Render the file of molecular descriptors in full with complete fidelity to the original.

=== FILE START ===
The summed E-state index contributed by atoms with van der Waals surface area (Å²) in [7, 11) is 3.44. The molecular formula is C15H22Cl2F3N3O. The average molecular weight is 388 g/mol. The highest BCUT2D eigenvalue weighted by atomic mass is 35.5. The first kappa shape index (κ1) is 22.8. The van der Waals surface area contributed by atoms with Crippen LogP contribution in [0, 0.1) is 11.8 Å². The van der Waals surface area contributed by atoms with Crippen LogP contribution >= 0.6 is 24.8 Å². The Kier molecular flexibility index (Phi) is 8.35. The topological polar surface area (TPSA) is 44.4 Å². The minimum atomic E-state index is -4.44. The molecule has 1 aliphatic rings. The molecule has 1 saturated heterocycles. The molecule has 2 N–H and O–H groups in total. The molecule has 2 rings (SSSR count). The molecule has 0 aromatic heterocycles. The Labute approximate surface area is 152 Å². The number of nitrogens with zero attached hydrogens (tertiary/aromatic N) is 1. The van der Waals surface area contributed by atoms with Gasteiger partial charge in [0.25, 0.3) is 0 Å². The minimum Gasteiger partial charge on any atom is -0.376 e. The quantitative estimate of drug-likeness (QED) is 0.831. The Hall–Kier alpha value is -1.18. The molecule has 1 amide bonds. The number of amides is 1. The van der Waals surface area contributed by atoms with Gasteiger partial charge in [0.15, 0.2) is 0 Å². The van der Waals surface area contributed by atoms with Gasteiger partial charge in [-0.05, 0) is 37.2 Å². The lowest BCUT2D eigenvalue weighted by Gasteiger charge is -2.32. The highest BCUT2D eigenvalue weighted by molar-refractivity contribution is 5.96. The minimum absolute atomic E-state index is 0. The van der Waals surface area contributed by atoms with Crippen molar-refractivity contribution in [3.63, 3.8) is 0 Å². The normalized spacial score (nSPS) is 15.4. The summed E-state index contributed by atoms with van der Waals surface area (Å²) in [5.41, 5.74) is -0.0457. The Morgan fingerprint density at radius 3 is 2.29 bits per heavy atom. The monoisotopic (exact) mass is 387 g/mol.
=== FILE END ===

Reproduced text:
The summed E-state index contributed by atoms with van der Waals surface area (Å²) in [7, 11) is 3.44. The molecular formula is C15H22Cl2F3N3O. The average molecular weight is 388 g/mol. The highest BCUT2D eigenvalue weighted by atomic mass is 35.5. The first kappa shape index (κ1) is 22.8. The van der Waals surface area contributed by atoms with Crippen LogP contribution in [0, 0.1) is 11.8 Å². The van der Waals surface area contributed by atoms with Crippen LogP contribution >= 0.6 is 24.8 Å². The Kier molecular flexibility index (Phi) is 8.35. The topological polar surface area (TPSA) is 44.4 Å². The minimum atomic E-state index is -4.44. The molecule has 1 aliphatic rings. The molecule has 1 saturated heterocycles. The molecule has 2 N–H and O–H groups in total. The molecule has 2 rings (SSSR count). The molecule has 0 aromatic heterocycles. The Labute approximate surface area is 152 Å². The number of nitrogens with zero attached hydrogens (tertiary/aromatic N) is 1. The van der Waals surface area contributed by atoms with Gasteiger partial charge in [0.25, 0.3) is 0 Å². The minimum Gasteiger partial charge on any atom is -0.376 e. The quantitative estimate of drug-likeness (QED) is 0.831. The Hall–Kier alpha value is -1.18. The molecule has 1 amide bonds. The number of amides is 1. The van der Waals surface area contributed by atoms with Gasteiger partial charge in [0.15, 0.2) is 0 Å². The van der Waals surface area contributed by atoms with Gasteiger partial charge in [-0.05, 0) is 37.2 Å². The lowest BCUT2D eigenvalue weighted by Gasteiger charge is -2.32. The highest BCUT2D eigenvalue weighted by molar-refractivity contribution is 5.96. The minimum absolute atomic E-state index is 0. The van der Waals surface area contributed by atoms with Crippen molar-refractivity contribution in [3.63, 3.8) is 0 Å². The normalized spacial score (nSPS) is 15.4. The summed E-state index contributed by atoms with van der Waals surface area (Å²) in [5.41, 5.74) is -0.0457. The Morgan fingerprint density at radius 3 is 2.29 bits per heavy atom. The monoisotopic (exact) mass is 387 g/mol.